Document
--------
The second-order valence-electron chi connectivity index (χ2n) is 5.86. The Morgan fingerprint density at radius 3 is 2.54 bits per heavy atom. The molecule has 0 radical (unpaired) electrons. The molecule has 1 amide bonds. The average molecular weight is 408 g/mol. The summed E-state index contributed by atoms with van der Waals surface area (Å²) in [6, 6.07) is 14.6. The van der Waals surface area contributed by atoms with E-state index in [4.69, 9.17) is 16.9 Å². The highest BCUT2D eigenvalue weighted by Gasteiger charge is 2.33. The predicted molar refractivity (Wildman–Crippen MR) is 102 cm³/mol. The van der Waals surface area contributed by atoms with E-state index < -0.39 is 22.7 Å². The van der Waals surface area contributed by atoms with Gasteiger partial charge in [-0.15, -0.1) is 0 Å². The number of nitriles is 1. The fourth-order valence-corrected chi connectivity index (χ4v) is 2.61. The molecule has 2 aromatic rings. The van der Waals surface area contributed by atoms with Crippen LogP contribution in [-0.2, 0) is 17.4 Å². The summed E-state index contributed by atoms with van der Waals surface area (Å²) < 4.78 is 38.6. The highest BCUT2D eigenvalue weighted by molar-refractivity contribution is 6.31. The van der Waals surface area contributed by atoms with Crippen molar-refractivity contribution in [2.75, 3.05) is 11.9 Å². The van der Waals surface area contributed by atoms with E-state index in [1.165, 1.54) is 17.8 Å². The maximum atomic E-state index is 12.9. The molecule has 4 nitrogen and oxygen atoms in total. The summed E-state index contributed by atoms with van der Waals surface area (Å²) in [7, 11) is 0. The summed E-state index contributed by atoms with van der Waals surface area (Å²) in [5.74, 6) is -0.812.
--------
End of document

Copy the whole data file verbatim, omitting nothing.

The second-order valence-electron chi connectivity index (χ2n) is 5.86. The Morgan fingerprint density at radius 3 is 2.54 bits per heavy atom. The molecule has 0 radical (unpaired) electrons. The molecule has 1 amide bonds. The average molecular weight is 408 g/mol. The summed E-state index contributed by atoms with van der Waals surface area (Å²) in [6, 6.07) is 14.6. The van der Waals surface area contributed by atoms with E-state index in [4.69, 9.17) is 16.9 Å². The highest BCUT2D eigenvalue weighted by Gasteiger charge is 2.33. The predicted molar refractivity (Wildman–Crippen MR) is 102 cm³/mol. The van der Waals surface area contributed by atoms with E-state index < -0.39 is 22.7 Å². The van der Waals surface area contributed by atoms with Gasteiger partial charge in [-0.15, -0.1) is 0 Å². The number of nitriles is 1. The fourth-order valence-corrected chi connectivity index (χ4v) is 2.61. The molecule has 2 aromatic rings. The van der Waals surface area contributed by atoms with Crippen LogP contribution in [-0.2, 0) is 17.4 Å². The summed E-state index contributed by atoms with van der Waals surface area (Å²) < 4.78 is 38.6. The highest BCUT2D eigenvalue weighted by molar-refractivity contribution is 6.31. The van der Waals surface area contributed by atoms with Crippen molar-refractivity contribution in [2.75, 3.05) is 11.9 Å². The van der Waals surface area contributed by atoms with E-state index in [1.165, 1.54) is 17.8 Å². The maximum atomic E-state index is 12.9. The molecule has 4 nitrogen and oxygen atoms in total. The summed E-state index contributed by atoms with van der Waals surface area (Å²) in [7, 11) is 0. The summed E-state index contributed by atoms with van der Waals surface area (Å²) in [5.74, 6) is -0.812.